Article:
My family has only been in America for a few generations. All of my ancestors immigrated from Scandinavia and the UK during later part of the 19th and early part of the 20th century. My parents and grandparents have always been proud of their heritage and helped me and my generation remember where we came from. My grandparents loved both the land where they were born and the land where they settled. When I was little, my favorite holiday was Memorial Day. That may sound odd, but my grandma had a huge flower garden, and we would cut fresh flowers and make up baskets for all my relatives in America. Every one of my deceased relatives in the United States is buried in Cache Valley, Utah, in two cemeteries that are so close, you can see one from the other. As we placed the baskets overflowing with lilacs, iris, peonies, bridal wreath and tulips, my grandma would tell me stories about my relatives and where they were from and why they came here. Some of these people I never knew and others I remember well. I learned what they loved about living in the mountain west and what they missed about their homeland. Their stories were all interwoven with tales of love and laughter, triumph and determination, courage and loss. I think when you leave your homeland and settle in another country, especially when traveling took months, not days, and letters home took just as long as the journey itself, there is a sense of homesickness and yearning that weaves its way into everyday life. You bake the things from home. You plant flowers to help you remember. You paint scenes from your past. And it all makes you feel at home in this strange new land.
When I was growing up, I was heavily influenced by my great-grandpa Olsen. He immigrated from Norway as a boy, went back to Norway as a young man, and then returned to settle in the Mountain West. He had a heavy Norwegian accent, loved Fiskeboller, fruit soup, and Julekake, he listened to Grieg and had a beautiful singing voice. My great grandparents made their world beautiful inside and out. They had the most beautiful flower garden. It was magical. Their home was completely surrounded by flowers. My grandpa was an artist and painted scenes from Norway. I am lucky enough to own a painting he created of the ship that carried him to his new home. My great-grandmother was a seamstress and had the tiniest stitches imaginable. Her needle created the most glorious embroidered flowers I have ever seen. I think their love for Norway and flowers spilled over into me and through me to all my designs, including Marit. Today I take my children to the same cemetery and tell them the same stories. I bake Julekake all year round, not just at Christmas, and I bake my Aunt Dag’s raisin cake as often as possible. I also plant flowers. I like to make things beautiful inside and out. I think my family heritage is reflected in everything I do. I even named Marit after my great-grandfather’s great grandmother. It’s a nod to my maternal great-grandfather and his family in Norway then and now.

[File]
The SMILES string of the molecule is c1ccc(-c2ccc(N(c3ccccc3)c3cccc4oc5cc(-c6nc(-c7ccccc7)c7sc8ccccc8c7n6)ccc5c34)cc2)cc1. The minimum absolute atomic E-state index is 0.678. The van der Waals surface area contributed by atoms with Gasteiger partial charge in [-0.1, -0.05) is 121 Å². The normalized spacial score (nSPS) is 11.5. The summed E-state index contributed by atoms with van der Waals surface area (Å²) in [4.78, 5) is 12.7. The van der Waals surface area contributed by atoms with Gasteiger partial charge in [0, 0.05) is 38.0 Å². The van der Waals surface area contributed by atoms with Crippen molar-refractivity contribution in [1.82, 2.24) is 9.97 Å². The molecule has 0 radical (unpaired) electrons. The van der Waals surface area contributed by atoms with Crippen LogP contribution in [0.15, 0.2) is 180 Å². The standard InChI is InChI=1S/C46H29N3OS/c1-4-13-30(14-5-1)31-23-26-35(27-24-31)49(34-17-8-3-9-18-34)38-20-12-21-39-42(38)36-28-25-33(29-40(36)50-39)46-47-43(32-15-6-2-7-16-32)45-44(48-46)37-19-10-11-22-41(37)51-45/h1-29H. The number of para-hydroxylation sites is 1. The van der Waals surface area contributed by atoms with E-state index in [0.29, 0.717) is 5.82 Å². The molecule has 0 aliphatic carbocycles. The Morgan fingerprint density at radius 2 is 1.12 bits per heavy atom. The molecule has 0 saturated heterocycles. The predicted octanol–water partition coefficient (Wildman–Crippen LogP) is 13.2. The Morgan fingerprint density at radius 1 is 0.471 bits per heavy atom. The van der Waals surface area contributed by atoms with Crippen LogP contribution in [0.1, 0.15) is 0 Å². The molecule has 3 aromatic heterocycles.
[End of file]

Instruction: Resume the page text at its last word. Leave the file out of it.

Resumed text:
Any words of advice for anyone who hasn’t tried steeking before? Is Marit a good place to start?
Marit makes an excellent first steeking project. Those new to steeking need to remember that steeking is your friend. It’s so much easier (and faster) to knit colourwork in the round where you can see the pattern emerge as you go. Steeking makes this possible. Whoever was the first brave soul to treat knitting as fabric that can be cut was absolutely brilliant! The chart for the steek is handy because it makes it easy to know where to sew and where to cut. Don’t be afraid of the armhole steek either. I love this traditional Norwegian method because it makes it so that you can tailor the armhole to fit your sleeve width exactly after it’s made. This also gives you flexibility on the length of the body of your Marit. So, don’t be afraid. But do be careful. When you are sewing the steek, make sure you don’t stretch the fabric. If you stretch it, it will be sewn with the stretch and the edge will be wavy. Just keep it flat and feed it into the sewing machine nice and steady. Also, and this might sound obvious, but if it’s your first steek, be careful not to sew the back of the sweater to the front. Then, when cutting the steek, make sure you’re only cutting the steek and nothing else. Use scissors that have a rounded or dull tip, so you don’t accidentally cut something on the sweater that you don’t mean to. Sew an extra seam after you cut the steek just to really secure those stitches for decades to come. Take courage! Don’t let a fear of steeking keep you from knitting Marit! It may be new to you. But it’s really not scary at all.
Find the pattern for Marit in Laine Magazine issue 7.